tea will be made available to restaurants and the catering trade in Europe from August 2007.
Commenting on the announcement, Tensie Whelan, Executive Director, Rainforest Alliance said: “Unilever’s commitment to take its entire tea supply sustainable is unprecedented in its scale. We
are delighted to be working with Unilever to bring better management practices to 2 million people, helping them to protect water and wildlife as well improve working conditions and help them
access better markets and better prices.”
Rainforest Alliance was chosen by Unilever because of its experience in crops like coffee and fruit, its exacting standards and the comprehensiveness of its certification process, which covers
social, economic and environmental factors. These include water conservation, wildlife protection, fair treatment and good working conditions for workers, and soil management and conservation.
Certification will enable growers to improve the quality of their tea, increase their competitiveness and ensure a more sustainable income stream. Based on Rainforest Alliance experience with
other crops, it is expected that certified tea will command higher prices than current average prices paid at auction. Unilever estimates that it will be paying farmers around €2 million
more for its tea by 2010 and around €5 million more by 2015.
Jonathon Porritt, Founder Director of Forum for the Future, who advises Unilever on sustainability issues, said: “This is an extraordinary commitment by Unilever, which will make a huge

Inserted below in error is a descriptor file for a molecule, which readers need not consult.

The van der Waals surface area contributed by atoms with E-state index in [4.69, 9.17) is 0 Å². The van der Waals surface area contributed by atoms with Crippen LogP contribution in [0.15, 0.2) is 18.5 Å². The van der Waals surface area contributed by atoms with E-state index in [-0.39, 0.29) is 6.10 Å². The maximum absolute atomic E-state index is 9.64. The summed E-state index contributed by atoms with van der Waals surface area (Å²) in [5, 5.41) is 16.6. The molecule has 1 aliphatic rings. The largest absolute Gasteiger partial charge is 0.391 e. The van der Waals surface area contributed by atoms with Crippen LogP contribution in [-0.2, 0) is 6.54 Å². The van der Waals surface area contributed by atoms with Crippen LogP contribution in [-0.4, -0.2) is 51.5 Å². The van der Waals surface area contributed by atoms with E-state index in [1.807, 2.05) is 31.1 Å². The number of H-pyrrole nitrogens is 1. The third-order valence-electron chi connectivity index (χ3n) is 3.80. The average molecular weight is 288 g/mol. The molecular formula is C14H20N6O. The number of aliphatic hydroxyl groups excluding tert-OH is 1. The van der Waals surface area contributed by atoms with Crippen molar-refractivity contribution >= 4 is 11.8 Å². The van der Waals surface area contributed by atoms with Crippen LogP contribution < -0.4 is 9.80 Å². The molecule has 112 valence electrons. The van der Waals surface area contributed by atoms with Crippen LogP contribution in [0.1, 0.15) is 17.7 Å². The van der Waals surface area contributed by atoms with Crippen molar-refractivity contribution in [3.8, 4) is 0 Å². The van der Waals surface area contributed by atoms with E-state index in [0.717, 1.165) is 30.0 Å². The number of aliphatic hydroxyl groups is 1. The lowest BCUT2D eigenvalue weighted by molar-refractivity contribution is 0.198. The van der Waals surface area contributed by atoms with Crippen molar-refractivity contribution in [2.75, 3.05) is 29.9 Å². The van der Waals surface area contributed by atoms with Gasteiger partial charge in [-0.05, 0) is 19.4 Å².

difference to a very large number of people in Africa and elsewhere. Unilever has led the way on sustainable agriculture for more than a decade, and this decision confirms that leadership role
– one which I very much hope many others will now follow.”
The Rainforest Alliance
The Rainforest Alliance is an independent, international non-profit NGO that works with individuals, communities and companies whose livelihoods depend on the land to reduce environmental
impacts and increase social and economic benefits. RA pioneered the practice of setting standards and certifying well-managed forests nearly 20 years ago, and developed comprehensive principles
and standards for sustainable agriculture shortly thereafter.
Rainforest Alliance certifies coffee, chocolate and bananas in products worth over US$1 billion annually, including such brands as Starbucks, McDonald’s, Chiquita, Innocent and Kenco.
Unilever’s mission is to add vitality to life. We meet everyday needs for nutrition, hygiene and personal care with brands that help people feel good, look good and get more out of life.